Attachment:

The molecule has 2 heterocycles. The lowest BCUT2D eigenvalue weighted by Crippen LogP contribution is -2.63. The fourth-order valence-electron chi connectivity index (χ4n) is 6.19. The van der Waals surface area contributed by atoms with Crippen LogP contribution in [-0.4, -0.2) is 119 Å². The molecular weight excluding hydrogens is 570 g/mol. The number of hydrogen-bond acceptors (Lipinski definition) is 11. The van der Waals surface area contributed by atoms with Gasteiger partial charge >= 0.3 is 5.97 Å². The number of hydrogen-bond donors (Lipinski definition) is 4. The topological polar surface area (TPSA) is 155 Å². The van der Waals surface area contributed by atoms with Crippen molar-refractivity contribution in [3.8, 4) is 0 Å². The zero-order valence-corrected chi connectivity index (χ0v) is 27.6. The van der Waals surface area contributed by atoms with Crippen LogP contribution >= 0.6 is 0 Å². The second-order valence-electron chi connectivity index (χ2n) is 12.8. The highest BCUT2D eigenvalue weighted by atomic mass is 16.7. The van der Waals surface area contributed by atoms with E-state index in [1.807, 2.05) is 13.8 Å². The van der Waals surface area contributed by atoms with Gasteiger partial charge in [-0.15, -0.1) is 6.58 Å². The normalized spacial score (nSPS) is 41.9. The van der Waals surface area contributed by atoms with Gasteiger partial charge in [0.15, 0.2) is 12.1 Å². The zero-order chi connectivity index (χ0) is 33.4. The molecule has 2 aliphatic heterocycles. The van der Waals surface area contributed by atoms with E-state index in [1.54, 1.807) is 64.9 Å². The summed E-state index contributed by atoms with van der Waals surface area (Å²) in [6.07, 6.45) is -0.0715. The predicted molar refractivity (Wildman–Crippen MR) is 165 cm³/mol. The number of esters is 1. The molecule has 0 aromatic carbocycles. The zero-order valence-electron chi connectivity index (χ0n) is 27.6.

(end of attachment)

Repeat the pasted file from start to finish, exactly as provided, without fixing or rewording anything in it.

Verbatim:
The molecule has 2 heterocycles. The lowest BCUT2D eigenvalue weighted by Crippen LogP contribution is -2.63. The fourth-order valence-electron chi connectivity index (χ4n) is 6.19. The van der Waals surface area contributed by atoms with Crippen LogP contribution in [-0.4, -0.2) is 119 Å². The molecular weight excluding hydrogens is 570 g/mol. The number of hydrogen-bond acceptors (Lipinski definition) is 11. The van der Waals surface area contributed by atoms with Gasteiger partial charge >= 0.3 is 5.97 Å². The number of hydrogen-bond donors (Lipinski definition) is 4. The topological polar surface area (TPSA) is 155 Å². The van der Waals surface area contributed by atoms with Crippen molar-refractivity contribution in [3.8, 4) is 0 Å². The zero-order valence-corrected chi connectivity index (χ0v) is 27.6. The van der Waals surface area contributed by atoms with Crippen LogP contribution >= 0.6 is 0 Å². The second-order valence-electron chi connectivity index (χ2n) is 12.8. The highest BCUT2D eigenvalue weighted by atomic mass is 16.7. The van der Waals surface area contributed by atoms with E-state index in [1.807, 2.05) is 13.8 Å². The van der Waals surface area contributed by atoms with Gasteiger partial charge in [-0.15, -0.1) is 6.58 Å². The normalized spacial score (nSPS) is 41.9. The van der Waals surface area contributed by atoms with Gasteiger partial charge in [0.15, 0.2) is 12.1 Å². The zero-order chi connectivity index (χ0) is 33.4. The molecule has 2 aliphatic heterocycles. The van der Waals surface area contributed by atoms with E-state index in [1.54, 1.807) is 64.9 Å². The summed E-state index contributed by atoms with van der Waals surface area (Å²) in [6.07, 6.45) is -0.0715. The predicted molar refractivity (Wildman–Crippen MR) is 165 cm³/mol. The number of esters is 1. The molecule has 0 aromatic carbocycles. The zero-order valence-electron chi connectivity index (χ0n) is 27.6.